Olson v. Chandler
OPINION AND ORDER. For the reasons discussed herein, Petitioner's petition for a writ of habeas corpus pursuant to 28 U.S.C. § 2241 is DENIED. Further, because Petitioner has not made a substantial showing of the denial of a constitutional right, a certificate of appealability is DENIED. (Ordered by Judge Reed C. O'Connor on 7/17/2017) (trt)
IN THE UNITED STATES DISTRICT COURT
FOR THE NORTHERN DISTRICT OF TEXAS
FORT WORTH DIVISION
ROBERT JOSEPH OLSON,
RODNEY W. CHANDLER, Warden,
Civil Action No. 4:16-CV-229-O
OPINION AND ORDER
Before the Court is a petition for a writ of habeas corpus pursuant to 28 U.S.C. § 2241 filed
by petitioner, Robert Joseph Olson, a federal prisoner who was confined in FMC-Fort Worth at the
time the petition was filed, against Rodney W. Chandler, warden of FMC-Fort Worth, Respondent.
After considering the pleadings and relief sought by Petitioner, the Court has concluded that the
petition should be denied.
Petitioner is serving a term of 17 months’ imprisonment for his 2012 criminal conviction in
the United States District Court for the District of Minnesota for transporting child pornography, in
violation of 18 U.S.C. § 2252(a)(1) and (b)(1). Resp’t’s App. 19, ECF No. 9. The Bureau of
Prisons’s website indicates that Petitioner is currently confined at a residential reentry center in
Minneapolis, Minnesota, pending his release date of August 11, 2017. Petitioner has not notified the
Court of his change of address.
The declaration of David Miranda, an operations manager at the Bureau’s Designation and
Sentence Computation Center, reveals that Petitioner was arrested on the federal charge on February
25, 2011, and released on an appearance bond with special conditions on March 24, 2011. Resp’t’s
App. 2, ECF No. 9. The conditions of his release required, among other things, that Petitioner submit
to electronic monitoring and that he reside in a halfway house or community corrections center. Id.
at 2 & 10-11. Petitioner was convicted and sentenced pursuant to a plea agreement on March 24,
2011, and ordered to surrender for service of his sentence on June 18, 2012. Id. at 2. Therefore, his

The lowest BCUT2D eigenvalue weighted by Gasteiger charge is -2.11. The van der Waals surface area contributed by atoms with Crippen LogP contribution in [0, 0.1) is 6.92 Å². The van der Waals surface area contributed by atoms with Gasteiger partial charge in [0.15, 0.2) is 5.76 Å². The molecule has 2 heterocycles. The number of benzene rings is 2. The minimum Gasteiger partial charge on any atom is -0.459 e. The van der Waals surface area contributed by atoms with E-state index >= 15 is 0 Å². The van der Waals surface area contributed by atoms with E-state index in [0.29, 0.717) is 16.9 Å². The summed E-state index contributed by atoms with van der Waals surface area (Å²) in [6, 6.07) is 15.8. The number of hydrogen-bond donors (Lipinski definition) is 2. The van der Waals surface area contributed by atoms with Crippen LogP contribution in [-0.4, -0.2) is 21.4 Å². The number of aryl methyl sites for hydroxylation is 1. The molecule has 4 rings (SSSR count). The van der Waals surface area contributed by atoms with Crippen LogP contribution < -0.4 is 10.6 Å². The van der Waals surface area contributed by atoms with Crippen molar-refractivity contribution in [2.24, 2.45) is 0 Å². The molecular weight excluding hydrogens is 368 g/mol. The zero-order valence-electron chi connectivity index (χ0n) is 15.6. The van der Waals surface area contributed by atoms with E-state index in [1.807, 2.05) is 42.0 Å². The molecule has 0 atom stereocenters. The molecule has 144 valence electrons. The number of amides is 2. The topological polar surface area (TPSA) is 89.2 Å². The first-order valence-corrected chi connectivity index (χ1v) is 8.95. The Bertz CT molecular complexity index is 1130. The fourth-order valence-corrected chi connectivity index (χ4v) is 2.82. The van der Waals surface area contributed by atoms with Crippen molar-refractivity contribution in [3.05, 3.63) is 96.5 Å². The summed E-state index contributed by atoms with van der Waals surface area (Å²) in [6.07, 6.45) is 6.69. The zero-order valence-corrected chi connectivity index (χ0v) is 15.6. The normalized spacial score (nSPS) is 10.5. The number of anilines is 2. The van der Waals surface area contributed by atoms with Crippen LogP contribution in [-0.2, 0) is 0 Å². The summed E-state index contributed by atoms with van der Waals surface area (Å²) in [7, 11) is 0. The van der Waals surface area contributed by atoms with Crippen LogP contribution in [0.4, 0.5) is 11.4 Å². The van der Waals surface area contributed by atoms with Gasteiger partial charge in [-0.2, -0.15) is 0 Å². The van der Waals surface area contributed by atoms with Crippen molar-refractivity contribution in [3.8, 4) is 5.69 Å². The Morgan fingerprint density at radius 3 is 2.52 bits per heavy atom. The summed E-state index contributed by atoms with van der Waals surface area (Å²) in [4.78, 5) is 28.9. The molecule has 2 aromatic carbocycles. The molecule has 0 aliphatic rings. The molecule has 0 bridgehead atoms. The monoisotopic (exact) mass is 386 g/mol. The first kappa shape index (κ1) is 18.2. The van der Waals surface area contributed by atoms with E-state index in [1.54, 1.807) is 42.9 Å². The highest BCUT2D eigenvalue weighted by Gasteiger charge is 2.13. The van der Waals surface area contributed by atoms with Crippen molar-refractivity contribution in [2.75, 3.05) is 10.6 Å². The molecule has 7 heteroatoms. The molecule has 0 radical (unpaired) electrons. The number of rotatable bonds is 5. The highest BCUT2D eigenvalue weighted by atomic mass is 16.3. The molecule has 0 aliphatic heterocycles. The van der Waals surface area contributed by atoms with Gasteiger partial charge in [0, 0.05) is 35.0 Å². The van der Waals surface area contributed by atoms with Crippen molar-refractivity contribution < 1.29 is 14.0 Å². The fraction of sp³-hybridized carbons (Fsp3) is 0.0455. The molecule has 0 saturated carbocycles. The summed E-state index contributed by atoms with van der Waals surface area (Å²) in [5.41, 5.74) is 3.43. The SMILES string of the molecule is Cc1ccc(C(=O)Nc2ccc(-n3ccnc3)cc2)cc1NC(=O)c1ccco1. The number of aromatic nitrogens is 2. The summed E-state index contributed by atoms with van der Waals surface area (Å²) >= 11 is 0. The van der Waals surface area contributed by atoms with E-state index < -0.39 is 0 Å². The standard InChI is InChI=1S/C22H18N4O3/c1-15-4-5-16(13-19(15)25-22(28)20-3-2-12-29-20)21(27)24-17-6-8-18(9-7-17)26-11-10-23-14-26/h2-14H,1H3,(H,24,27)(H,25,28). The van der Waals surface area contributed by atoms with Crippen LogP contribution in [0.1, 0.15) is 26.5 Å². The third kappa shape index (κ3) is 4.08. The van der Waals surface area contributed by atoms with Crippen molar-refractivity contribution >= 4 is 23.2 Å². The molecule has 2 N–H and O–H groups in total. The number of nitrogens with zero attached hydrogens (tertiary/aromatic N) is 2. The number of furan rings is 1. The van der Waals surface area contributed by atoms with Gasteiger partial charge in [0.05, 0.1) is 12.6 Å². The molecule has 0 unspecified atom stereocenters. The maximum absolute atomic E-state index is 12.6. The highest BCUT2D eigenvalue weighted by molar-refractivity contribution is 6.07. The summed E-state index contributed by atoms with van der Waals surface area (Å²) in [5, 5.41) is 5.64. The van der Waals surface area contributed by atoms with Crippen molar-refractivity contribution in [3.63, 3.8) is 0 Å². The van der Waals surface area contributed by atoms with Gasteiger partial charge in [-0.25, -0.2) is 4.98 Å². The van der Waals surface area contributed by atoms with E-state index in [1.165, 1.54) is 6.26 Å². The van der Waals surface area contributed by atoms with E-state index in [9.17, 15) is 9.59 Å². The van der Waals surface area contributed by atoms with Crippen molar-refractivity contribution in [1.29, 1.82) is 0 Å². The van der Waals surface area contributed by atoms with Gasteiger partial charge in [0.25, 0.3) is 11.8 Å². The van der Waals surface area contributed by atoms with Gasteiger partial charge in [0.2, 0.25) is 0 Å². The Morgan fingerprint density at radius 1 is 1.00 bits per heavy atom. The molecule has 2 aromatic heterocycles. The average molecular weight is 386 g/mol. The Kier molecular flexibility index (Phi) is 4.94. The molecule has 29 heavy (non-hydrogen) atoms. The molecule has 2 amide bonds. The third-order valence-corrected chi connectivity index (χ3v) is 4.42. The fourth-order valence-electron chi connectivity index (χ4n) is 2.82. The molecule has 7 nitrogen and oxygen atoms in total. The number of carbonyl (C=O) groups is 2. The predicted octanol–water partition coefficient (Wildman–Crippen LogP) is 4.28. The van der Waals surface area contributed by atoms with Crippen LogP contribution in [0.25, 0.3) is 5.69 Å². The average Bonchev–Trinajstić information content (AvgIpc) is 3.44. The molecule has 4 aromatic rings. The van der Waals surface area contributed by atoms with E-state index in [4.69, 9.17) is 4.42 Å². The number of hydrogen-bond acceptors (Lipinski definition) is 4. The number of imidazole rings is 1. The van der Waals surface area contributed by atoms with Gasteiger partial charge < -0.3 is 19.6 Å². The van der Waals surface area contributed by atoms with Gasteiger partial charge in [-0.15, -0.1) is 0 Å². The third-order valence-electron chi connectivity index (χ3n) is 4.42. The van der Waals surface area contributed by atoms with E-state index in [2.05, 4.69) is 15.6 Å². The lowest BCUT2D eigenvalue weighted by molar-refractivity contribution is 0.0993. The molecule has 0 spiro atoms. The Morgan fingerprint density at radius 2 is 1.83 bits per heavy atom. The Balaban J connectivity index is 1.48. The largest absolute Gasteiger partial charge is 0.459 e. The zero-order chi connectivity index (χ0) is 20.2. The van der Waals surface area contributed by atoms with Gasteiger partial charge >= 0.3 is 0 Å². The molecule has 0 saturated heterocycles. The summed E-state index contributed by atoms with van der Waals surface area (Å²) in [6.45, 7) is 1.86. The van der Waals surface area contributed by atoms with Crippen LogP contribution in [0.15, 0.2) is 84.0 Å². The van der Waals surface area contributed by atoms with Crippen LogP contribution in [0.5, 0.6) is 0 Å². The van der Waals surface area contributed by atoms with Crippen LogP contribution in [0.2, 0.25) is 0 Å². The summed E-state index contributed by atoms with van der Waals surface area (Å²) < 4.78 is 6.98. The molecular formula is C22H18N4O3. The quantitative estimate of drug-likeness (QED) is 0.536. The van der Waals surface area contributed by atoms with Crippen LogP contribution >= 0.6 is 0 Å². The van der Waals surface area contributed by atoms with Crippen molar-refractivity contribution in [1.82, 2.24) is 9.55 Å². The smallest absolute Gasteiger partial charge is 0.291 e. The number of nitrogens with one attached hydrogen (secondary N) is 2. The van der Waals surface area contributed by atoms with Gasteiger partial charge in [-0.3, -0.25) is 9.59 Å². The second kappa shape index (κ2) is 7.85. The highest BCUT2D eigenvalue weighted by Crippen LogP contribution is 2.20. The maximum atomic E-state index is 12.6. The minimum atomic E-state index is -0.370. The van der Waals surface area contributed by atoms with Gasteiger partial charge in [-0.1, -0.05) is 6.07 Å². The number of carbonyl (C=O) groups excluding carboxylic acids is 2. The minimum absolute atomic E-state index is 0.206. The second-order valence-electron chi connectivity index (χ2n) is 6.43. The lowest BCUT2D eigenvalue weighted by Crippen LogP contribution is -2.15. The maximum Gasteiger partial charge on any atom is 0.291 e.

sentence was computed to commence on June 18, 2012. Id. at 3. He was given prior custody credit
from February 25, 2011, to March 24, 2011. Id. Petitioner requested credit for the time he spent in
the halfway house from March 25, 2011, through June 15, 2012, via the prison’s administrative
procedures, but the warden and regional director denied the request.1 Pet’r’s Exs. AX-2 through AX18.
Petitioner contends that, as a matter of due process, he is entitled to time credit for the “449
days of pretrial and postsentencing custodial detention during which [he] was restrained in his liberty
by immurement in a community corrections center,” due to the onerous, highly restrictive conditions
placed upon him. Pet’r’s Mem. 1, 10, ECF No. 2.
Title 18 U.S.C. § 3585, entitled “Calculation of a term of imprisonment,” determines when
a federal sentence of imprisonment commences and whether credit against that sentence must be
granted for time spent in “official detention” before the sentence began. The Bureau of Prison’s
interpretation of “official detention” for purposes of the statute does not include time spent in a
halfway house, regardless of the severity or degree of restrictions. Pet’r’s Mem., Ex. AX-5, ECF No.
2. See Program Statement 5880.28, U.S. Department of Justice, Federal Bureau of Prisons/Freedom
It is unclear from the record whether Petitioner timely appealed the regional director’s denial to the national
of Information Act/Policy/Bureau Program Statements (policies), available at http://www.bop.gov.
The Bureau’s policy comports with both Supreme Court and Fifth Circuit precedent. See Reno v.
Koray, 515 U.S. 50, 62-65 (1995); United States v. Cleto, 956 F.2d 83, 84- 85 (5th Cir. 1992);
Munoz v. Maye, 485 Fed. App’x 699, 2012 WL 3264379, at *1 (5th Cir. Aug. 13, 2012). Because
Petitioner was not in “official detention,” within the meaning of § 3585(b), he is not entitled to credit
for the time he spent in the halfway house as a condition of bond or after sentencing prior to
commencement of his sentence. No due process violation is implicated.
For the reasons discussed herein, Petitioner’s petition for a writ of habeas corpus pursuant
to 28 U.S.C. § 2241 is DENIED. Further, because Petitioner has not made a substantial showing of
the denial of a constitutional right, a certificate of appealability is DENIED.
SO ORDERED on this 17th day of July, 2017.
UNITED STATES DISTRICT JUDGE
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